Marginals polling finds Labour vote reaching further into Tory territory


The latest batch of Lord Ashcroft’s polling in marginal constituencies has been published this morning. His previous marginals polls have been generally good news for Labour, showing heavy gains from both the Tories and Lib Dems, although more recently they have shown that UKIP pose a threat to to Labour’s success.

With Labour having previously shown comfortable leads in most of the the marginals we hold, and many of our main target seats, Ashcroft this time concentrated on four of our smallest leads and eight Tory seats a little further down Labour’s target list.

The good news is that we are on course to win every single one of the Tory-held seats polled. Across those eight, there is a swing towards Labour of around 6%. In Bedford, Stroud and Carlisle this seems to be largely down to a collapse of the Tory vote, while Dewsbury and Plymouth Sutton & Davenport see the biggest increases in the Labour vote.

(People were asked to consider how they’d vote in a national and local basis – I’ll use the local figures here, although only Stroud shows a big discrepancy.)

Largely, it seems that the UKIP vote is way up on 2010 and is hitting the Tories harder than Labour. However, there does not appear to be a uniform behaviour for UKIP votes: while their 21% polling in the Plymouth seat sees a 13% Labour lead over the Tories, a similarly high 17% in Lincoln only delivers a 4% Labour lead.

It should be troubling for us that while the Tory and Lib Dem vote is well down across the board, this is not replicated in a big boost for Labour support. There are only two target seats (Lincoln and Dewsbury) where the Labour increase is equal or greater than the Tory decrease. Of those seats, there is not a single constituency where the increase in the Labour vote matches the loss of Lib Dem votes.

The full table is here (click to enlarge):

Lord Ashcroft marginals pollingOf the four Labour seats, we seem to be improving our chances comfortably in three. Both Birmingham Edgbaston and Hampstead & Kilburn took minor miracles to remain Labour in 2010 but look like safe bets as Labour holds next year. In Edgbaston, Gisela Stuart’s personal vote lifts Labour from a very appealing 14% lead over the Tories to an unassailable looking 19%, very nearly touching 50%. In Hampstead, many attributed our victory last time around to Glenda Jackson’s popularity. With Jackson standing down, there were some worries that the Tories might be eyeing it up. However, the Labour vote is up by 14% and when local politics is considered, the Labour vote barely changes.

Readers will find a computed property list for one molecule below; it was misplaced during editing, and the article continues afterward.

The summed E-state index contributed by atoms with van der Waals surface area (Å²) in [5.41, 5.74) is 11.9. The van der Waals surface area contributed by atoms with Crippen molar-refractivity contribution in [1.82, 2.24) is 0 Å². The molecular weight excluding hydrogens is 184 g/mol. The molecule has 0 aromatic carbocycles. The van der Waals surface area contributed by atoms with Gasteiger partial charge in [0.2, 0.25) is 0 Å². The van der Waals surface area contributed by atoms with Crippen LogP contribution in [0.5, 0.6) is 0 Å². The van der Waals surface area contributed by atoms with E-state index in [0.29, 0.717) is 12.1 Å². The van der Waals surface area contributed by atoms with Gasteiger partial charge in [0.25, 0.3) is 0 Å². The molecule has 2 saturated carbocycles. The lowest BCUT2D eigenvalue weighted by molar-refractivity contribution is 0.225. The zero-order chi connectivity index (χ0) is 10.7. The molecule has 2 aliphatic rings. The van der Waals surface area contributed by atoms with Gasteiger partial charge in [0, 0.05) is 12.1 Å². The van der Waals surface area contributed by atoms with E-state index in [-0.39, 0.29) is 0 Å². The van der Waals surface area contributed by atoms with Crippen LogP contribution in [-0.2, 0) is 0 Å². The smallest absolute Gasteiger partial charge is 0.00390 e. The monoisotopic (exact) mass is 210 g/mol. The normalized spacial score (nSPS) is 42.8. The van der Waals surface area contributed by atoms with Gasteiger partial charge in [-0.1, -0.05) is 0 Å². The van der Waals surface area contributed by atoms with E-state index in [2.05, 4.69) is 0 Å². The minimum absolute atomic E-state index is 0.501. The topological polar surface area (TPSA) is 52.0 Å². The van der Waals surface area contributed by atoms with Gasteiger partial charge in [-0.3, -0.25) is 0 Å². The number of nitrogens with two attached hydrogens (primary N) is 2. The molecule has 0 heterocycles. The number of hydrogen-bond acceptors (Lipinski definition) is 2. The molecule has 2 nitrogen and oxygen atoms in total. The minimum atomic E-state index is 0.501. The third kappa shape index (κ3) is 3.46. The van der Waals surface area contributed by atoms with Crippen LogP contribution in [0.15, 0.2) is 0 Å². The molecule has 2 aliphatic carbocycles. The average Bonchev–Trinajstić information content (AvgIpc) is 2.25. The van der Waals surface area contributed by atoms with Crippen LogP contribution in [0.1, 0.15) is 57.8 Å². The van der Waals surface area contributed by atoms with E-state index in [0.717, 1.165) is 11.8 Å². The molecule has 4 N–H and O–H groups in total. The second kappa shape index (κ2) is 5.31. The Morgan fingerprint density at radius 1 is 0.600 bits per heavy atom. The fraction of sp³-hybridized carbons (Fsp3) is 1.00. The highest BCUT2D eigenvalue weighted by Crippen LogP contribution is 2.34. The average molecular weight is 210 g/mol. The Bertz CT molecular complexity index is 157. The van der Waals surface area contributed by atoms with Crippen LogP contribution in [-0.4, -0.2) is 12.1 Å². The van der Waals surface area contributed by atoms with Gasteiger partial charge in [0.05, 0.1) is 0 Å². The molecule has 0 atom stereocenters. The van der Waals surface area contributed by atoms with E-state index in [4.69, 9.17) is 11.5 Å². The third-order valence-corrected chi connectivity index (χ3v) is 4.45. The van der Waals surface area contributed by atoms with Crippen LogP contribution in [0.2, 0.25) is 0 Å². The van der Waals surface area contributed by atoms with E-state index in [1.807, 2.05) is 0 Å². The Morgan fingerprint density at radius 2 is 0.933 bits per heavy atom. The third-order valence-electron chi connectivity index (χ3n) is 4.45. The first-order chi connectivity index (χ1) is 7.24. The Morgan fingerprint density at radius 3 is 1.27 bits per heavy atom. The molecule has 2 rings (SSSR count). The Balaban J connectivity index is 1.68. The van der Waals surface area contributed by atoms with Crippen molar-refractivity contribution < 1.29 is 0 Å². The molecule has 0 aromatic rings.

In Bolton West, a strong Labour vote from 2010 remains, as we poll 40%. In contrast, the Tories drop ten points to 27% and UKIP appear to take all former Conservative and Lib Dem votes (a not uncommon trend). It feels like no coincidence that where UKIP struggles most (Hampstead & Kilburn) is where Labour are making the most gains.

UKIP’s vote is also well up in Southampton Itchen, the only seat polled that does not show a Labour victory. John Denham kept it Labour in 2010 with a majority of just 192, but today’s polling shows drops for both Labour and the Tories from the last election, drawing at 34%. It is worth noting here that the Labour vote has in fact dropped by 2% since the last time the constituency was polled in May (when a swing towards Labour was noted) – raising the possibility that the student vote (at the University of Southampton and Southampton Solent) who are away during the summer months could be a deciding factor. I’m not sure what else could explain  six point boost for the Conservatives in the space of a couple of months.

Overall, this paints a healthy picture for Labour going into 2015 – an average polling in the marginals of high-30s would do very well for us next year. But a word of warning: our vote has not dramatically changed in a number of these seats, while the Conservative vote has. If they start to claw back some of their 2010 voters, almost all of these seats could be back in play.

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